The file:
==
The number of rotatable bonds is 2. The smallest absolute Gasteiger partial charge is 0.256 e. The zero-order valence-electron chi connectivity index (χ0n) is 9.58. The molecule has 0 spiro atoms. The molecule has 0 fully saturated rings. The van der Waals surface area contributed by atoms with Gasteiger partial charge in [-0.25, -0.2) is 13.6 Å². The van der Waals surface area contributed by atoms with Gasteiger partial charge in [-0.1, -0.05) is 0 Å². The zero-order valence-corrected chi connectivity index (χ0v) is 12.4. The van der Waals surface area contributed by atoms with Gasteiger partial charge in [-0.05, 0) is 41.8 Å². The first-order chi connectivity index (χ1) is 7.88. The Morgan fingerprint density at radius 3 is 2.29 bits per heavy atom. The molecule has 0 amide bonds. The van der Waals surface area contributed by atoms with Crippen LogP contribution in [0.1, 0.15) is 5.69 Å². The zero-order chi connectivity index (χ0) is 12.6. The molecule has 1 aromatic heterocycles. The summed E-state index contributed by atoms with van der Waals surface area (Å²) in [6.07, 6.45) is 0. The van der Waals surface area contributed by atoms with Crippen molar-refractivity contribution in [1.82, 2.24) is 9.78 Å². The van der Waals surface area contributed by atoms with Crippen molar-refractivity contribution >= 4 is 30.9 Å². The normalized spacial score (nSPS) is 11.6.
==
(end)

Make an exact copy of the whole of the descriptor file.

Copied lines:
The number of rotatable bonds is 2. The smallest absolute Gasteiger partial charge is 0.256 e. The zero-order valence-electron chi connectivity index (χ0n) is 9.58. The molecule has 0 spiro atoms. The molecule has 0 fully saturated rings. The van der Waals surface area contributed by atoms with Gasteiger partial charge in [-0.25, -0.2) is 13.6 Å². The van der Waals surface area contributed by atoms with Gasteiger partial charge in [-0.1, -0.05) is 0 Å². The zero-order valence-corrected chi connectivity index (χ0v) is 12.4. The van der Waals surface area contributed by atoms with Gasteiger partial charge in [-0.05, 0) is 41.8 Å². The first-order chi connectivity index (χ1) is 7.88. The Morgan fingerprint density at radius 3 is 2.29 bits per heavy atom. The molecule has 0 amide bonds. The van der Waals surface area contributed by atoms with Crippen LogP contribution in [0.1, 0.15) is 5.69 Å². The zero-order chi connectivity index (χ0) is 12.6. The molecule has 1 aromatic heterocycles. The summed E-state index contributed by atoms with van der Waals surface area (Å²) in [6.07, 6.45) is 0. The van der Waals surface area contributed by atoms with Crippen molar-refractivity contribution in [1.82, 2.24) is 9.78 Å². The van der Waals surface area contributed by atoms with Crippen molar-refractivity contribution >= 4 is 30.9 Å². The normalized spacial score (nSPS) is 11.6.